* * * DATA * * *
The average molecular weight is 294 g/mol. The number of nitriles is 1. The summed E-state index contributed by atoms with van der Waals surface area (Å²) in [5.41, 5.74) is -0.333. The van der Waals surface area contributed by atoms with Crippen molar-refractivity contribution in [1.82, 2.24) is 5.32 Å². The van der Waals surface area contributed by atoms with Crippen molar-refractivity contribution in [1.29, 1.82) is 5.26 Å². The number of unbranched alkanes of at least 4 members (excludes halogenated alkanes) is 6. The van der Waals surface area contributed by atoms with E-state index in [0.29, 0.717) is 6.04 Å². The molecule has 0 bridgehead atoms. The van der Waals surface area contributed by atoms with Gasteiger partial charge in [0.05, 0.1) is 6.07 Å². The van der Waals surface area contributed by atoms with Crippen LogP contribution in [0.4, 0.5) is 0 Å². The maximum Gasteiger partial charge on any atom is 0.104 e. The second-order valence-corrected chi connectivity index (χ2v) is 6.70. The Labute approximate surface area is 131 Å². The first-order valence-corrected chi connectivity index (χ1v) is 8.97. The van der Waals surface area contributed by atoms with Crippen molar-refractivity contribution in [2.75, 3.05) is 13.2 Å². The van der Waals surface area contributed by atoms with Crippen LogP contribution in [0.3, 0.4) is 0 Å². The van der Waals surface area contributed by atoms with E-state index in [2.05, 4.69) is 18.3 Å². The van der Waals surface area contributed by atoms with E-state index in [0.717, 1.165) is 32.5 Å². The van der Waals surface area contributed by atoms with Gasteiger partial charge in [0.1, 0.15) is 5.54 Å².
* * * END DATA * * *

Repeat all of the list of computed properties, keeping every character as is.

The average molecular weight is 294 g/mol. The number of nitriles is 1. The summed E-state index contributed by atoms with van der Waals surface area (Å²) in [5.41, 5.74) is -0.333. The van der Waals surface area contributed by atoms with Crippen molar-refractivity contribution in [1.82, 2.24) is 5.32 Å². The van der Waals surface area contributed by atoms with Crippen molar-refractivity contribution in [1.29, 1.82) is 5.26 Å². The number of unbranched alkanes of at least 4 members (excludes halogenated alkanes) is 6. The van der Waals surface area contributed by atoms with E-state index in [0.29, 0.717) is 6.04 Å². The molecule has 0 bridgehead atoms. The van der Waals surface area contributed by atoms with Gasteiger partial charge in [0.05, 0.1) is 6.07 Å². The van der Waals surface area contributed by atoms with Crippen LogP contribution in [0.4, 0.5) is 0 Å². The maximum Gasteiger partial charge on any atom is 0.104 e. The second-order valence-corrected chi connectivity index (χ2v) is 6.70. The Labute approximate surface area is 131 Å². The first-order valence-corrected chi connectivity index (χ1v) is 8.97. The van der Waals surface area contributed by atoms with Crippen molar-refractivity contribution in [2.75, 3.05) is 13.2 Å². The van der Waals surface area contributed by atoms with Crippen LogP contribution in [0.3, 0.4) is 0 Å². The van der Waals surface area contributed by atoms with E-state index in [2.05, 4.69) is 18.3 Å². The van der Waals surface area contributed by atoms with E-state index in [0.717, 1.165) is 32.5 Å². The van der Waals surface area contributed by atoms with Gasteiger partial charge in [0.1, 0.15) is 5.54 Å².